The Second Screen

Anne Hathaway at the 81st Academy Awards

Image via Wikipedia

There was a time when families and friends would gather around the television to watch their favorite shows, laughing and crying together.  At the end, or during commercials, everyone would gossip about the plot or the news or what so-and-so was wearing.  Today, even if you’re sitting at home alone, chances are you do the same thing … using modern technology like Facebook and Twitter.

Sunday night, millions of people around the world gathered around their televisions for the 82nd Academy Awards on CBS.  They also gathered around their iPhone, iPad, Blackberry, Droid, or laptop to share in a running commentary with friends and strangers also watching from around the world. Even the hosts and nominees joined the discussion in real-time from the Kodak Theater.

Regardless of your opinion of the Oscar’s production, co-host James Franco did become the first tweeting host.  Franco went so far as to post a Twitvid of he and Anne Hathaway’s stage introduction.  The world responded … a total of 36.4-million Tweets during the five hours of Oscar coverage Sunday night (compared to 38.5-million Tweets about this year’s Superbowl during a similar five hour period).  At several times during the awards show itself, more than 8-thousand Tweets per minute were published.  Activity spiked during the two occasions when the official “#Oscars” hashtag was promoted on screen.

American Idol will be the next live television show to really engage viewers through social media.  This week, producer Nigel Lythgoe will debut internet voting!  Idol fans will now be able to log in to a special voting page on the American Idol website using their Facebook profile and vote up to a maximum of 50-times each night for their favorite singer during that time zone’s voting window.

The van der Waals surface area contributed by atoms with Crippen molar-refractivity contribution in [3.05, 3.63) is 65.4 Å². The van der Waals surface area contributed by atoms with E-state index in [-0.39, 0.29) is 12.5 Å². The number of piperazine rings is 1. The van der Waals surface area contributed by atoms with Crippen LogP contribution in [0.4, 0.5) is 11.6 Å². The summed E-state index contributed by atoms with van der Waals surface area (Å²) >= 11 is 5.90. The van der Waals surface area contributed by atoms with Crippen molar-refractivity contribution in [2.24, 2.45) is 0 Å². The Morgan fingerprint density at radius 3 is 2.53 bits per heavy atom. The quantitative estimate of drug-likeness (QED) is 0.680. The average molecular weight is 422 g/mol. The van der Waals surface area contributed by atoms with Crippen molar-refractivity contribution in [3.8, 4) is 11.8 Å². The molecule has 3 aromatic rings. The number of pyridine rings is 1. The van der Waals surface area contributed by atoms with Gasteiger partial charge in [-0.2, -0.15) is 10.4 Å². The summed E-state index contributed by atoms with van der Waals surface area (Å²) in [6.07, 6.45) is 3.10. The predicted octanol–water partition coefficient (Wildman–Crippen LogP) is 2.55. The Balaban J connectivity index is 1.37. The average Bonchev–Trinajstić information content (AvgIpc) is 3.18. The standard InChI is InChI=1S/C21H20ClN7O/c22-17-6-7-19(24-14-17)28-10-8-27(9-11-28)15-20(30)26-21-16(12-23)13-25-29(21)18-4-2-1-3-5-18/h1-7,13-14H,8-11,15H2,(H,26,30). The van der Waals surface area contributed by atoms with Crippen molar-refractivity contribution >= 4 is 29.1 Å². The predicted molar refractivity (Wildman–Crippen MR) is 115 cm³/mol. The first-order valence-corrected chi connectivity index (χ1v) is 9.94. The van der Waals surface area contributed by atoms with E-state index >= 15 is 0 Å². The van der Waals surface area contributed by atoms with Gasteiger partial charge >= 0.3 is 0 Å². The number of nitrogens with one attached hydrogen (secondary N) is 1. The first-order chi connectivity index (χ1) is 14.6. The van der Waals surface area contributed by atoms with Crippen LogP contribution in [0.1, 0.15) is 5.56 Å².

I would expect many other live/reality programs to follow suit, Dancing with the Stars is the next obvious candidate.

So, what did your station and your personalities do Sunday night?  Were they posting comments in real-time to their Facebook & Twitter streams?  Did they interact, respond, and engage their listeners in real-time?  Or, did a part time promotions person simply post a generic poll that nobody checked or mentioned on air so everyone could go to bed early?

The opportunity to engage your audience is around you everyday.  Mainstream TV like the Grammies, the Oscars, the State of the Union Address, Idol, Dancing with the Stars, The Bachelor, etc are easy … and your talent is probably watching one of them already!

Twitter CEO Dick Costolo said (in less than 140 characters) “People have talked about interactive TV and a second screen experience forever. We’re seeing now that the second screen is Twitter.

There was a time family and friends would gather around the TV to watch together … but, there was also a time when family and friends would gather around the radio, too.  Don’t limit your strategy for real-time social media engagement solely to piggyback television events.  What can you do while you’re on the air, or off-the-air for that matter, to incorporate “the second screen?”  Facebook, Twitter, blogs, video blogs, UStream, et cetra are just some of the tools we have available today for radio to recreate that sense of community, immediacy, and personal relationship with your listeners.  Don’t miss out!

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